News EALA urges fair climate deal at Paris conference

The East African Legislative Assembly (EALA) has called on climate negotiators to produce a fair deal for developing nations at the Conference of Parties (CoP21) on climate change in Paris, France, that starts today

Concerned URL http://www.newtimes.co.rw
Source The New Times of 30 November, 2015
Release date 22/12/2015
Contributor Lewis Mary Ndayisaba
Geographical coverage Regional,
Keywords climate, EALA, Forest,

EALA Speaker Daniel Kidega made the call on Saturday in Gatsibo District during Umuganda community work.

“On Monday [today], governments are meeting in Paris to discuss a possible global agreement on climate change aimed at keeping global warming under 2° Celsius. As East African parliament members, we are calling upon our technical negotiators to push for a fair deal,” he said.

“Africa is not a major pollutant like developed countries that emit a lot of gases. Yet Africa is most vulnerable to climate change effects. The main polluters should pay more and be the main players in reducing global warming.”

Scientists have warned that if greenhouse gas emissions continue to rise, global warming will become irreversible as current emissions trajectories predict a rise of about 5° Celsius, according to 5th Intergovernmental Panel on Climate Change report.

The biggest emitters such as the European countries, US and China that are responsible for 90 per cent of global emissions have pledged to reduce emissions through climate action plans.

However, EALA argues that poor countries need more financial aid to reduce their vulnerability to climate change effects as well as allowing them to invest in clean technology.

Part of EALA’s two-week sitting in Kigali includes a debate on environment Bill.

EALA Speaker Kidega addresses residents of Gatsibo after members of the regional Assembly had taken part in tree planting during Umuganda. 

What makes a fair climate deal?

Persistent drought that is believed to be caused by global warming is already affecting parts of Rwanda, most especially in Eastern Province where crops and livestock have died, according to Governor Odette Uwamariya.

“Gatsibo has undergone intensive deforestation in the last few decades, which has led to erosion and a scarcity of wood fuel,” said Adrie Mukashema, the deputy director-general of forests and nature conservation at the Ministry of Natural Resources.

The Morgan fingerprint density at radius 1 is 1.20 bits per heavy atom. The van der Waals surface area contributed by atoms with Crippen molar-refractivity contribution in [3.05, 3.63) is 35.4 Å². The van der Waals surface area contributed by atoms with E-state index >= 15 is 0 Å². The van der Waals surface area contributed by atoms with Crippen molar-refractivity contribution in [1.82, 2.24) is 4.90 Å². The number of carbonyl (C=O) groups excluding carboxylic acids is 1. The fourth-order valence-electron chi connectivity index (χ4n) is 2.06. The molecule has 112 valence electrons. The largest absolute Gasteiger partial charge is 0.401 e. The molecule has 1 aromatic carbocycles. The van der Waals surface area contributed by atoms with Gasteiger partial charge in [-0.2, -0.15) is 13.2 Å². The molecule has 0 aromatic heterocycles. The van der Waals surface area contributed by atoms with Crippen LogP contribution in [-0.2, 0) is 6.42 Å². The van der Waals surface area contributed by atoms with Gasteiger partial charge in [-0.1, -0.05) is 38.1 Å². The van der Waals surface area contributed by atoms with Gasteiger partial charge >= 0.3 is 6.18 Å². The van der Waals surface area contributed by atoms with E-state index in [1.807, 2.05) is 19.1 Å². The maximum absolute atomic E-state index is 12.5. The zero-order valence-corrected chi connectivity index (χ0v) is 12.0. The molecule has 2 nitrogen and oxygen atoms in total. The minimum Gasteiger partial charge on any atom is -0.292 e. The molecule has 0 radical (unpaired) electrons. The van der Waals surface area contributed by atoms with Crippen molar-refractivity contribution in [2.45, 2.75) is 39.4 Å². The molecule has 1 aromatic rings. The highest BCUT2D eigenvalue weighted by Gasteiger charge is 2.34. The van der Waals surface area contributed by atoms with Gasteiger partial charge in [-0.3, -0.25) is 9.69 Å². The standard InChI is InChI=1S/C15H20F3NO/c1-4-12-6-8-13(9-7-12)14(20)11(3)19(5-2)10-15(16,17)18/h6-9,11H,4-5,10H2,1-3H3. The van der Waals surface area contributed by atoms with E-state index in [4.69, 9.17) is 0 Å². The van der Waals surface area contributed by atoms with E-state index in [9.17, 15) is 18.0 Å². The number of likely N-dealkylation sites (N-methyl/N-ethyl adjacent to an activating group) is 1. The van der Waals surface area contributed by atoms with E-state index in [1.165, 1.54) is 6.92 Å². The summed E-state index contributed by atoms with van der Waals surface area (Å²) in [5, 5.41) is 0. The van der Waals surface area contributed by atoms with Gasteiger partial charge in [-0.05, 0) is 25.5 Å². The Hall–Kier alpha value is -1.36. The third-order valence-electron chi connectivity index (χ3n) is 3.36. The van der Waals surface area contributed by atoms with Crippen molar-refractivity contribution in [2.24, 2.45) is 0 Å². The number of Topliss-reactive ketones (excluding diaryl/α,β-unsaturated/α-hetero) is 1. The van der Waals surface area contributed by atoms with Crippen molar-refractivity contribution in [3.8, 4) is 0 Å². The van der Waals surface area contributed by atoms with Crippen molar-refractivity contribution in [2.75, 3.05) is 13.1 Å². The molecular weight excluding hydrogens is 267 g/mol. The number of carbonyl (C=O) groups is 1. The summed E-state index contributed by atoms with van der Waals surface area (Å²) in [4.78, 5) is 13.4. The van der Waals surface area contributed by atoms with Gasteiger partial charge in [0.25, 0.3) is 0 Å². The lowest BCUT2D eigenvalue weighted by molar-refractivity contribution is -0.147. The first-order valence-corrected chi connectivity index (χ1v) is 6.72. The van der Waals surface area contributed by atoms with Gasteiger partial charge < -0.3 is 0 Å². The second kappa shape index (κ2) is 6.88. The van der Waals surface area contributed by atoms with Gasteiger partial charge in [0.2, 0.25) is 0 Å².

According to Kidega, these challenges are what spurred the Assembly to request a fair agreement on climate change that supports developing countries in adapting and mitigating effects.

The Ministry of Natural Resources has launched a Rwf1.4 billion ‘Sustainable Agro-forestry and Biomass Energy Project’ in Kiziguro Sector, Gatsibo with funding from the National Environment and Climate Fund (FONERWA).

“The project will rehabilitate 500 hectares of degraded forests, create 3,000 hectares of woodlots on public and private land and 15,000 hectartes of agro-forestry trees for soil fertility. Over 19,317 poor households will receive stoves and get green jobs to ease pressure on forest resources,” said Mukashema.

“Up to 98.5 per cent of Rwandan households use fuel wood and charcoal. That percentage needs to decrease to 50 per cent by 2020 if we adopt biogas, liquefied petroleum gas, improved cooking stoves and other clean energy sources,” said Natural Resources minister Vincent Biruta.

During the Umuganda, Gatsibo residents planted more than 160,000 seedlings on 100 hectares of land. Some 3,800,000 seedlings are to be planted in Gatsibo, while across the country, 30 million seedlings will be planted this year on 66,000 hectares of land.

Forest protection

A three-year project dubbed, “Non-timber forest products for food security,” financed by Food Agriculture Organisation, was launched to eradicate poverty in partnership with 70 local cooperatives in Gatsibo and Nyaruguru districts.

Some $150,000 (about Rwf110 million) will be spent every year until the end of 2016.

“This is motivation for forest management. Without cutting trees, it will create enterprises and employment, contribute to food and nutrition by growing mushroom, herbal medicine, passion fruit, honey and bamboo production,” according to Soter Serubibi, the project coordinator.

“Only two kilogrammes of honey can be harvested in a traditional beehive but with modern ones, 40 kilogrammes per hive can be harvested. We have been given modern materials,” Wenceslas Hakuzimana, a member of bee keeping cooperative, said.

A similar FAO project is operating in other Congo Basin countries of Burundi, Sao Tome and Principe, Equatorial Guinea and Chad.

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